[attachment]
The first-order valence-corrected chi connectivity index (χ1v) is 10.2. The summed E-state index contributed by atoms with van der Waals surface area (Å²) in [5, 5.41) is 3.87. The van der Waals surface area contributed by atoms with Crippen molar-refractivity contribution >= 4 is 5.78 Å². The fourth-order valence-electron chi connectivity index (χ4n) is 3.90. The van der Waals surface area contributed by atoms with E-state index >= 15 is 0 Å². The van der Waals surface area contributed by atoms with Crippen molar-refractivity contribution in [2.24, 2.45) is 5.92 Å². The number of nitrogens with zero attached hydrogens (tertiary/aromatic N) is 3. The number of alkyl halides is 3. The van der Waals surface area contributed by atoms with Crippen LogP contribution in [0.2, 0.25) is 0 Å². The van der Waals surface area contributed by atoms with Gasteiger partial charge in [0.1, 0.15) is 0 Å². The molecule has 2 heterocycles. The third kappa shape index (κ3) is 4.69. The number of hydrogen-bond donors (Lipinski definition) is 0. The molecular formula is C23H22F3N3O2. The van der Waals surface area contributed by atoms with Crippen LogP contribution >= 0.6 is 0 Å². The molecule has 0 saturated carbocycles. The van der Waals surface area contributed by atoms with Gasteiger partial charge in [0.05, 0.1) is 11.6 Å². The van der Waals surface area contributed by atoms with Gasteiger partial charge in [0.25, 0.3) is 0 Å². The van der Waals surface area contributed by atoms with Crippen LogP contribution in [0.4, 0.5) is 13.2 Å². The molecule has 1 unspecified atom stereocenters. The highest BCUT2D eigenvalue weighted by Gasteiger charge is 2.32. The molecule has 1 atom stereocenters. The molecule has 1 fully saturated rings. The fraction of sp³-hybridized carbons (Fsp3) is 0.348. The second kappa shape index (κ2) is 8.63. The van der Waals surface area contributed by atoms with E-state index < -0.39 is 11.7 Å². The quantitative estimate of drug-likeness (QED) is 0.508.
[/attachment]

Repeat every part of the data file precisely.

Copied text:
The first-order valence-corrected chi connectivity index (χ1v) is 10.2. The summed E-state index contributed by atoms with van der Waals surface area (Å²) in [5, 5.41) is 3.87. The van der Waals surface area contributed by atoms with Crippen molar-refractivity contribution >= 4 is 5.78 Å². The fourth-order valence-electron chi connectivity index (χ4n) is 3.90. The van der Waals surface area contributed by atoms with E-state index >= 15 is 0 Å². The van der Waals surface area contributed by atoms with Crippen molar-refractivity contribution in [2.24, 2.45) is 5.92 Å². The number of nitrogens with zero attached hydrogens (tertiary/aromatic N) is 3. The number of alkyl halides is 3. The van der Waals surface area contributed by atoms with Crippen LogP contribution in [0.2, 0.25) is 0 Å². The van der Waals surface area contributed by atoms with Gasteiger partial charge in [0.1, 0.15) is 0 Å². The molecule has 2 heterocycles. The third kappa shape index (κ3) is 4.69. The number of hydrogen-bond donors (Lipinski definition) is 0. The molecular formula is C23H22F3N3O2. The van der Waals surface area contributed by atoms with Crippen LogP contribution >= 0.6 is 0 Å². The molecule has 0 saturated carbocycles. The van der Waals surface area contributed by atoms with Gasteiger partial charge in [0.05, 0.1) is 11.6 Å². The van der Waals surface area contributed by atoms with Gasteiger partial charge in [0.25, 0.3) is 0 Å². The van der Waals surface area contributed by atoms with Crippen LogP contribution in [0.4, 0.5) is 13.2 Å². The molecule has 1 unspecified atom stereocenters. The highest BCUT2D eigenvalue weighted by Gasteiger charge is 2.32. The molecule has 1 atom stereocenters. The molecule has 1 fully saturated rings. The fraction of sp³-hybridized carbons (Fsp3) is 0.348. The second kappa shape index (κ2) is 8.63. The van der Waals surface area contributed by atoms with E-state index < -0.39 is 11.7 Å². The quantitative estimate of drug-likeness (QED) is 0.508.